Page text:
In conclusion, social proof is a powerful tool that can be used to increase conversions on your ecommerce site. By leveraging customer reviews, testimonials, social media followers, influencer endorsements, and trust badges, you can create a sense of trust and credibility with your visitors. Remember, the key is to be genuine and transparent in your use of social proof.

If you’re looking to take your social proof strategy to the next level, consider using a SaaS personalisation platform. These platforms can help you target your social proof to specific groups of visitors, such as new visitors who may be unfamiliar with your brand. By delivering targeted social proof to the right audience, you can increase the likelihood of conversions and build credibility with your visitors. So if you’re serious about using social proof to drive results, consider investing in a SaaS personalisation platform.

As marketing expert Brian Dean says, “Social proof is the marketing tactic for easing the minds of worried customers.” So go ahead and start incorporating social proof into your ecommerce strategy today. Your conversions will thank you for it.

Share this now:

Behavioural Economics Explained

We will delve into the intriguing field of behavioural economics today. I understand your reaction: “Behavioural economics? That sounds like a sophisticated, difficult subject that only chartered accounts could comprehend.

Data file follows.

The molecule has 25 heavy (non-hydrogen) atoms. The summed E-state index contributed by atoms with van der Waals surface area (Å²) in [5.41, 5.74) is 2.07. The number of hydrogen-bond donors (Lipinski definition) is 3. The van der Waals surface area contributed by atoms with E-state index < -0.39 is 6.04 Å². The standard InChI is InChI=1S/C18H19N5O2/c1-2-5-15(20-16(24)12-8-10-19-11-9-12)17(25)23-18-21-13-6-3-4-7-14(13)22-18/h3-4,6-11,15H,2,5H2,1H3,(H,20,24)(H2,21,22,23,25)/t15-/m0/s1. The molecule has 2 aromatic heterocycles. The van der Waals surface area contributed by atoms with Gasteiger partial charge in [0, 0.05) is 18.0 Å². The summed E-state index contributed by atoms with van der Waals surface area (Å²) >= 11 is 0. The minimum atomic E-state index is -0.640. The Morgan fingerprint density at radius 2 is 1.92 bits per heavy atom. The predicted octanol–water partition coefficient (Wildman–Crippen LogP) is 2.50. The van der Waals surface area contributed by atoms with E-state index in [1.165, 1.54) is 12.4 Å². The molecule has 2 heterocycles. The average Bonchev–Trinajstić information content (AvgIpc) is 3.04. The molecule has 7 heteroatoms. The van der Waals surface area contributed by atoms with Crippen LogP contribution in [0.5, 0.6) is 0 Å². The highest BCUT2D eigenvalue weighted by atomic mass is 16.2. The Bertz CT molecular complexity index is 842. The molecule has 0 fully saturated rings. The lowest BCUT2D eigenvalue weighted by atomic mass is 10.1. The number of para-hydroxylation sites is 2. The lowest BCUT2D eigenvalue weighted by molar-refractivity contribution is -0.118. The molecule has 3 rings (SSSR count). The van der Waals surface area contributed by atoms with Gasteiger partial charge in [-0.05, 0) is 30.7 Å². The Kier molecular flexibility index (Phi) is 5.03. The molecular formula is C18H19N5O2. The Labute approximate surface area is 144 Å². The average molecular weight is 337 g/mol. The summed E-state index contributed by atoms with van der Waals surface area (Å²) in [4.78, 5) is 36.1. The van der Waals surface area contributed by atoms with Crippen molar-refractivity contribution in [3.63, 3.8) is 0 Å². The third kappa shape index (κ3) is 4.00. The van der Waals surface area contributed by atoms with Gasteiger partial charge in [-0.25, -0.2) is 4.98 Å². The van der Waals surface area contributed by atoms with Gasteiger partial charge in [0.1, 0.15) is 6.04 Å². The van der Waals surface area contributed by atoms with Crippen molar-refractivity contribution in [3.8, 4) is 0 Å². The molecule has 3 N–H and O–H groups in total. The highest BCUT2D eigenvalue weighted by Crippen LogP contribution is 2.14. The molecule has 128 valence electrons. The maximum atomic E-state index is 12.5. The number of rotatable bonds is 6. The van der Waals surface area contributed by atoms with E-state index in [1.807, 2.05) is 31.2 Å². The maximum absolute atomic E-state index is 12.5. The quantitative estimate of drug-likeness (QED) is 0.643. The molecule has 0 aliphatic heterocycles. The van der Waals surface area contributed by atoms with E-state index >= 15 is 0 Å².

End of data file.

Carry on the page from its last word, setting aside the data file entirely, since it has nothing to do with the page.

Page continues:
Don’t worry if you’ve never heard of it before – it’s a relatively new field that combines psychology and economics to better understand how people make decisions. In fact, behavioural economics is an intriguing and approachable way to comprehend how people decide, and it can aid you in making wiser decisions in both your personal and professional lives.

Behavioural economics is a discipline that combines insights from psychology and economics to explain why people make the decisions they do. It acknowledges that humans aren’t always rational decision-makers, and that our emotions, biases, and cognitive limitations can all influence the choices we make.

At its core, behavioral economics challenges the traditional assumption that people always act rationally when making economic decisions. Let’s face it, we’ve all made irrational decisions before. Whether it’s buying a new outfit we don’t really need, or splurging on an expensive meal when we’re trying to save money – we’re all guilty of it.

So, what causes us to make these irrational decisions? Well, behavioral economics suggests that our decisions are influenced by a number of factors, such as our emotions, our biases, and even our social surroundings.

For example, have you ever noticed that you’re more likely to buy something when it’s on sale, even if you didn’t really want or need it in the first place? That’s because we’re influenced by the “anchoring effect,” which is the tendency to rely too heavily on the first piece of information we receive when making decisions. So, when we see that something is discounted from its original price, we automatically think it’s a better deal than it is.